Sunday, 15 October 2000 14:47

D.C.'s Leaders Should Stand Up for Democracy

Written by Karen A. Szulgit | The Washington Post

Imagine how the political climate in the District could be transformed if the mayor and the D.C. Council demanded autonomy for the people. As citizens, it should be our democratic right to make our own electoral decisions--including voting for our own Superior Court judges, writing our own legislation, enacting our own initiatives and approving our own budget. But that’s not the political reality.

Apparently, supporting license tags with the slogan “Taxation Without Representation” is the boldest political statement that our mayor and D.C. Council are prepared to make on behalf of their constituents’ rights. These elected officials seem to have forgotten the drive of our forefathers, who sought independence from an oppressive and tyrannical foreign government, and those who came later and took to the streets in the struggles for women’s suffrage and civil rights.

Where is the commitment, passion, protest and outcry from our elected leadership to address the unfinished business of the civil rights movement of gaining self-determination for the people of the District?

Envision the reaction in this country and abroad if people learned that the mayor and all the members of the D.C. Council marched to Capitol Hill, sat in the visitors’ gallery during the D.C. appropriations process and had the courage and conviction to stand up for democracy in their city. Our nonvoting delegate, Eleanor Holmes Norton, could lead the effort from the House floor, sending a clear message to Congress and the administration that the rights of D.C. residents can no longer be ignored.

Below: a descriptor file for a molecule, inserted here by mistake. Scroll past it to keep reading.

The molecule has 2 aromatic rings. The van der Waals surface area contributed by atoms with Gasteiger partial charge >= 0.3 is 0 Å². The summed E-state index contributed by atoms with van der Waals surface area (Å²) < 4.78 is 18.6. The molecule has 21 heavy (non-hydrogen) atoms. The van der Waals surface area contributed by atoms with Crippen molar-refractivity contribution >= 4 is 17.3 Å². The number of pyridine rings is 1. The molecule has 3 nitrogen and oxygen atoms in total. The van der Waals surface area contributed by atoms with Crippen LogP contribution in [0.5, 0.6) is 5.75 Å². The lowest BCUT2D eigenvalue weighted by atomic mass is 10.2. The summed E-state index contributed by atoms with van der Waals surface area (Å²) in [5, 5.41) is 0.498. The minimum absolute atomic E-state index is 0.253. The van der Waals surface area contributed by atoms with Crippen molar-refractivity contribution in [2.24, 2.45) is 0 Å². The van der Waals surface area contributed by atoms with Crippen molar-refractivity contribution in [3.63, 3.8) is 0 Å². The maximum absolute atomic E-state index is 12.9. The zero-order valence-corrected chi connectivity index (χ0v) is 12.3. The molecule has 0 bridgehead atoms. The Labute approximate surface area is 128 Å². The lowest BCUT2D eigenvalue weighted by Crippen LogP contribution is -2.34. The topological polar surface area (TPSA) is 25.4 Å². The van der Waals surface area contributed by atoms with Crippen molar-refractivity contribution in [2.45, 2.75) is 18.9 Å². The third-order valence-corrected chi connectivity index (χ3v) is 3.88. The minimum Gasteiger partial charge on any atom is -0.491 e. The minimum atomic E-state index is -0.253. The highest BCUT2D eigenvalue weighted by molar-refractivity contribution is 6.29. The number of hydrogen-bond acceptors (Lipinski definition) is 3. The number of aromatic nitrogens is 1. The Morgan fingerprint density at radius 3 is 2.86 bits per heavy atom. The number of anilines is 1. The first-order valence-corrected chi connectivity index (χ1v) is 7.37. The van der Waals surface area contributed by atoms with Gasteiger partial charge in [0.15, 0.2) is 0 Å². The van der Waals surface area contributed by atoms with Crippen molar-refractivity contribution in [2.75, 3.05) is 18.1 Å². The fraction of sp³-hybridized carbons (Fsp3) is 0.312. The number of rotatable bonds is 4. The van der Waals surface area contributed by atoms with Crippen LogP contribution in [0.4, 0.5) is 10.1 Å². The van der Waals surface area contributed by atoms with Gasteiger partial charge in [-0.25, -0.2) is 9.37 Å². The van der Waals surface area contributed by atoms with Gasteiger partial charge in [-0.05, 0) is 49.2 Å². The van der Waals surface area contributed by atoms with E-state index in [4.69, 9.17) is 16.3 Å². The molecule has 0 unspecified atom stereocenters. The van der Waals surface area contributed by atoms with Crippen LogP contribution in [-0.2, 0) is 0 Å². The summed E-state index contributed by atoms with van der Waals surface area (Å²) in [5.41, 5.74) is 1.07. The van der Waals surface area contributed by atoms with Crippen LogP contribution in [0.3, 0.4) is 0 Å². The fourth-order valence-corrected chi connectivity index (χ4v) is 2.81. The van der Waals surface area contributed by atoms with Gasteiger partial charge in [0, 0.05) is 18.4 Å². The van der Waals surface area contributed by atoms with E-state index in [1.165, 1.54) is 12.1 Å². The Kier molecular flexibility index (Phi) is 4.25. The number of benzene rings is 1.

Should our District leaders be arrested and detained for “disruption of Congress,” the violation of our civil and human rights would receive tremendous worldwide media attention. Surely, their act of civil disobedience would be a revolutionary and historic event.

In one day, our locally elected officials could achieve more to advance the cause of sovereignty for the District than many who have worked on this issue for decades.

It can’t be wrong to stand up for our rights, so why won’t our mayor and the members of the D.C. Council lead us in this struggle?

-- Karen A. Szulgit

was arrested on July 26 on a charge of disruption of Congress; her trial is scheduled to begin tomorrow.

Read 735 times Last modified on Thursday, 25 April 2019 15:01

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